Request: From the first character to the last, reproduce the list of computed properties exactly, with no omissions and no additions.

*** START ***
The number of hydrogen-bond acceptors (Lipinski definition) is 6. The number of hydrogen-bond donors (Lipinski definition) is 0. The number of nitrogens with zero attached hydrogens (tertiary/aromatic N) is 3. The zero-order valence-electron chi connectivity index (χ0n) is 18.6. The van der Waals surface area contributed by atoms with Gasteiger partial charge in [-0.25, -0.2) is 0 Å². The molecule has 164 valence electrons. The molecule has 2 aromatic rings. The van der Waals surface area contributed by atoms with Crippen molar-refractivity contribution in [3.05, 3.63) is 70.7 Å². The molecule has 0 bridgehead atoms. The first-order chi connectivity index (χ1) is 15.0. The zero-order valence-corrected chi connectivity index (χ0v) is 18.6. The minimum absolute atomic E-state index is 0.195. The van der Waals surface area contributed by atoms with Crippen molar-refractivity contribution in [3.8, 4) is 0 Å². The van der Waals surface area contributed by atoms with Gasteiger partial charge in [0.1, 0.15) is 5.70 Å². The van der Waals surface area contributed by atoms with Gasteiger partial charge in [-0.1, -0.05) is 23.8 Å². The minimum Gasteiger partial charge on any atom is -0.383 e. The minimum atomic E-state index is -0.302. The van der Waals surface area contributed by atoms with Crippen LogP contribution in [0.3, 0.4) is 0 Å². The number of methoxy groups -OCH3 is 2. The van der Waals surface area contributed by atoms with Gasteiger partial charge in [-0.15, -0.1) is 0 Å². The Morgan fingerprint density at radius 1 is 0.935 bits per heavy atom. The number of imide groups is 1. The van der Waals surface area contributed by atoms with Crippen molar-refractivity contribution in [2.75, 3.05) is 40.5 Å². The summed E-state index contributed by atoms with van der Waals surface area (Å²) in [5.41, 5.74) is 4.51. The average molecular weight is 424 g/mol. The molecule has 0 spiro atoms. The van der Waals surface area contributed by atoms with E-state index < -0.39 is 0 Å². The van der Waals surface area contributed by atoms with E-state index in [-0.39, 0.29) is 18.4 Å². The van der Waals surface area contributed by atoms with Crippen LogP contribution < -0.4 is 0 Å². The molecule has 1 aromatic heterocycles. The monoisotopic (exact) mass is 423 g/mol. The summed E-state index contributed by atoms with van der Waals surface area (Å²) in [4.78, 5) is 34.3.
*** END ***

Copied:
The number of hydrogen-bond acceptors (Lipinski definition) is 6. The number of hydrogen-bond donors (Lipinski definition) is 0. The number of nitrogens with zero attached hydrogens (tertiary/aromatic N) is 3. The zero-order valence-electron chi connectivity index (χ0n) is 18.6. The van der Waals surface area contributed by atoms with Gasteiger partial charge in [-0.25, -0.2) is 0 Å². The molecule has 164 valence electrons. The molecule has 2 aromatic rings. The van der Waals surface area contributed by atoms with Crippen molar-refractivity contribution in [3.05, 3.63) is 70.7 Å². The molecule has 0 bridgehead atoms. The first-order chi connectivity index (χ1) is 15.0. The zero-order valence-corrected chi connectivity index (χ0v) is 18.6. The minimum absolute atomic E-state index is 0.195. The van der Waals surface area contributed by atoms with Crippen molar-refractivity contribution in [3.8, 4) is 0 Å². The van der Waals surface area contributed by atoms with Gasteiger partial charge in [0.1, 0.15) is 5.70 Å². The van der Waals surface area contributed by atoms with Gasteiger partial charge in [-0.1, -0.05) is 23.8 Å². The minimum Gasteiger partial charge on any atom is -0.383 e. The minimum atomic E-state index is -0.302. The van der Waals surface area contributed by atoms with Crippen LogP contribution in [0.3, 0.4) is 0 Å². The number of methoxy groups -OCH3 is 2. The van der Waals surface area contributed by atoms with Gasteiger partial charge in [-0.15, -0.1) is 0 Å². The Morgan fingerprint density at radius 1 is 0.935 bits per heavy atom. The number of imide groups is 1. The van der Waals surface area contributed by atoms with Crippen molar-refractivity contribution in [2.75, 3.05) is 40.5 Å². The summed E-state index contributed by atoms with van der Waals surface area (Å²) in [5.41, 5.74) is 4.51. The average molecular weight is 424 g/mol. The molecule has 0 spiro atoms. The van der Waals surface area contributed by atoms with E-state index < -0.39 is 0 Å². The van der Waals surface area contributed by atoms with E-state index in [-0.39, 0.29) is 18.4 Å². The van der Waals surface area contributed by atoms with Crippen LogP contribution < -0.4 is 0 Å². The molecule has 1 aromatic heterocycles. The monoisotopic (exact) mass is 423 g/mol. The summed E-state index contributed by atoms with van der Waals surface area (Å²) in [4.78, 5) is 34.3.